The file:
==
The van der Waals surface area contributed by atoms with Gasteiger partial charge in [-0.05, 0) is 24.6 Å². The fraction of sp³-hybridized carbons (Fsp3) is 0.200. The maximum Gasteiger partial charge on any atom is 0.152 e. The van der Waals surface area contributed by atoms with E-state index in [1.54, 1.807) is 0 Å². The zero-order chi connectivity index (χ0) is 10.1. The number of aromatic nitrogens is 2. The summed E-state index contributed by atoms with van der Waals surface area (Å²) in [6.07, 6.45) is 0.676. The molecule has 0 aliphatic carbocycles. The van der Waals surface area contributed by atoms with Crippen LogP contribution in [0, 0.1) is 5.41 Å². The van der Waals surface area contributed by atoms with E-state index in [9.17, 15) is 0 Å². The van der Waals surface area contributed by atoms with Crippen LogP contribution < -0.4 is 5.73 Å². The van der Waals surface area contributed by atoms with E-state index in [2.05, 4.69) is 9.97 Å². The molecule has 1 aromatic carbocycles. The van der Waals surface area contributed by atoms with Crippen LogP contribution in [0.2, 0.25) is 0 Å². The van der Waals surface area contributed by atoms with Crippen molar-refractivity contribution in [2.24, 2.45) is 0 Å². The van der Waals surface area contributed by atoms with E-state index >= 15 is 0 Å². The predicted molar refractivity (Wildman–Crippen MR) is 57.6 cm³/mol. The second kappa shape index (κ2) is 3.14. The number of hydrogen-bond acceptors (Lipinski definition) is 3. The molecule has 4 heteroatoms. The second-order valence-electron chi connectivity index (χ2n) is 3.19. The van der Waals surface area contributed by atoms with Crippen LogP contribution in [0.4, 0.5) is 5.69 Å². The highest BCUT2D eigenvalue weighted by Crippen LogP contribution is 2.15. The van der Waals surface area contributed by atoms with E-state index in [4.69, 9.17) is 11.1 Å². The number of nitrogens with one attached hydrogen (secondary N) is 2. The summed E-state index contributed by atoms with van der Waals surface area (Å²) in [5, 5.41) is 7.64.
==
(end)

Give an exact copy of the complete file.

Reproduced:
The van der Waals surface area contributed by atoms with Gasteiger partial charge in [-0.05, 0) is 24.6 Å². The fraction of sp³-hybridized carbons (Fsp3) is 0.200. The maximum Gasteiger partial charge on any atom is 0.152 e. The van der Waals surface area contributed by atoms with E-state index in [1.54, 1.807) is 0 Å². The zero-order chi connectivity index (χ0) is 10.1. The number of aromatic nitrogens is 2. The summed E-state index contributed by atoms with van der Waals surface area (Å²) in [6.07, 6.45) is 0.676. The molecule has 0 aliphatic carbocycles. The van der Waals surface area contributed by atoms with Crippen LogP contribution in [0, 0.1) is 5.41 Å². The van der Waals surface area contributed by atoms with E-state index in [9.17, 15) is 0 Å². The van der Waals surface area contributed by atoms with Crippen LogP contribution < -0.4 is 5.73 Å². The van der Waals surface area contributed by atoms with E-state index in [2.05, 4.69) is 9.97 Å². The molecule has 1 aromatic carbocycles. The van der Waals surface area contributed by atoms with Crippen LogP contribution in [0.2, 0.25) is 0 Å². The van der Waals surface area contributed by atoms with Crippen molar-refractivity contribution in [2.24, 2.45) is 0 Å². The van der Waals surface area contributed by atoms with E-state index >= 15 is 0 Å². The predicted molar refractivity (Wildman–Crippen MR) is 57.6 cm³/mol. The second kappa shape index (κ2) is 3.14. The number of hydrogen-bond acceptors (Lipinski definition) is 3. The molecule has 4 heteroatoms. The second-order valence-electron chi connectivity index (χ2n) is 3.19. The van der Waals surface area contributed by atoms with Crippen LogP contribution in [0.4, 0.5) is 5.69 Å². The highest BCUT2D eigenvalue weighted by Crippen LogP contribution is 2.15. The van der Waals surface area contributed by atoms with E-state index in [4.69, 9.17) is 11.1 Å². The number of nitrogens with one attached hydrogen (secondary N) is 2. The summed E-state index contributed by atoms with van der Waals surface area (Å²) in [5, 5.41) is 7.64.